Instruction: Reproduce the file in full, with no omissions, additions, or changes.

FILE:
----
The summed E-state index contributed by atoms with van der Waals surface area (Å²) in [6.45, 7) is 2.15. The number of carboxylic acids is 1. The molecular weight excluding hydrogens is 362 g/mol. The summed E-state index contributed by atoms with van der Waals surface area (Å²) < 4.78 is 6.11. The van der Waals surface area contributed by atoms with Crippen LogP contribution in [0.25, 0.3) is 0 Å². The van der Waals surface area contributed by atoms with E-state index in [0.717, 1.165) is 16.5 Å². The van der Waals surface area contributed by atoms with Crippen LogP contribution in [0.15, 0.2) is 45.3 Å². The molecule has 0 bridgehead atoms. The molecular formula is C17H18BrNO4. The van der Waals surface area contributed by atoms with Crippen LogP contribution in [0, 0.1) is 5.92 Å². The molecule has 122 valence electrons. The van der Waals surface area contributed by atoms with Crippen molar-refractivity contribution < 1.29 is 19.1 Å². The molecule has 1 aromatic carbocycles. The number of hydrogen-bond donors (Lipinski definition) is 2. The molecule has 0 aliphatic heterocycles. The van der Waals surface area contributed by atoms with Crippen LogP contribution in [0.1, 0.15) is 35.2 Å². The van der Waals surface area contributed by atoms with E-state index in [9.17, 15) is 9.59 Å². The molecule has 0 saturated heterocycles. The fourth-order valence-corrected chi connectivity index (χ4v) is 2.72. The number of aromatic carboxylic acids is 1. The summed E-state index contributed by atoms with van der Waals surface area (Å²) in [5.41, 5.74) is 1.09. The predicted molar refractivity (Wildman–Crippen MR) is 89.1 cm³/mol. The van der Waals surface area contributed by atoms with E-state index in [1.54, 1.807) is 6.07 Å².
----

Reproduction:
The summed E-state index contributed by atoms with van der Waals surface area (Å²) in [6.45, 7) is 2.15. The number of carboxylic acids is 1. The molecular weight excluding hydrogens is 362 g/mol. The summed E-state index contributed by atoms with van der Waals surface area (Å²) < 4.78 is 6.11. The van der Waals surface area contributed by atoms with Crippen LogP contribution in [0.25, 0.3) is 0 Å². The van der Waals surface area contributed by atoms with E-state index in [0.717, 1.165) is 16.5 Å². The van der Waals surface area contributed by atoms with Crippen LogP contribution in [0.15, 0.2) is 45.3 Å². The molecule has 0 bridgehead atoms. The molecular formula is C17H18BrNO4. The van der Waals surface area contributed by atoms with Crippen LogP contribution in [0, 0.1) is 5.92 Å². The molecule has 122 valence electrons. The van der Waals surface area contributed by atoms with Crippen molar-refractivity contribution < 1.29 is 19.1 Å². The molecule has 1 aromatic carbocycles. The number of hydrogen-bond donors (Lipinski definition) is 2. The molecule has 0 aliphatic heterocycles. The van der Waals surface area contributed by atoms with Crippen LogP contribution in [0.1, 0.15) is 35.2 Å². The van der Waals surface area contributed by atoms with E-state index in [9.17, 15) is 9.59 Å². The molecule has 0 saturated heterocycles. The fourth-order valence-corrected chi connectivity index (χ4v) is 2.72. The number of aromatic carboxylic acids is 1. The summed E-state index contributed by atoms with van der Waals surface area (Å²) in [5.41, 5.74) is 1.09. The predicted molar refractivity (Wildman–Crippen MR) is 89.1 cm³/mol. The van der Waals surface area contributed by atoms with E-state index in [1.54, 1.807) is 6.07 Å².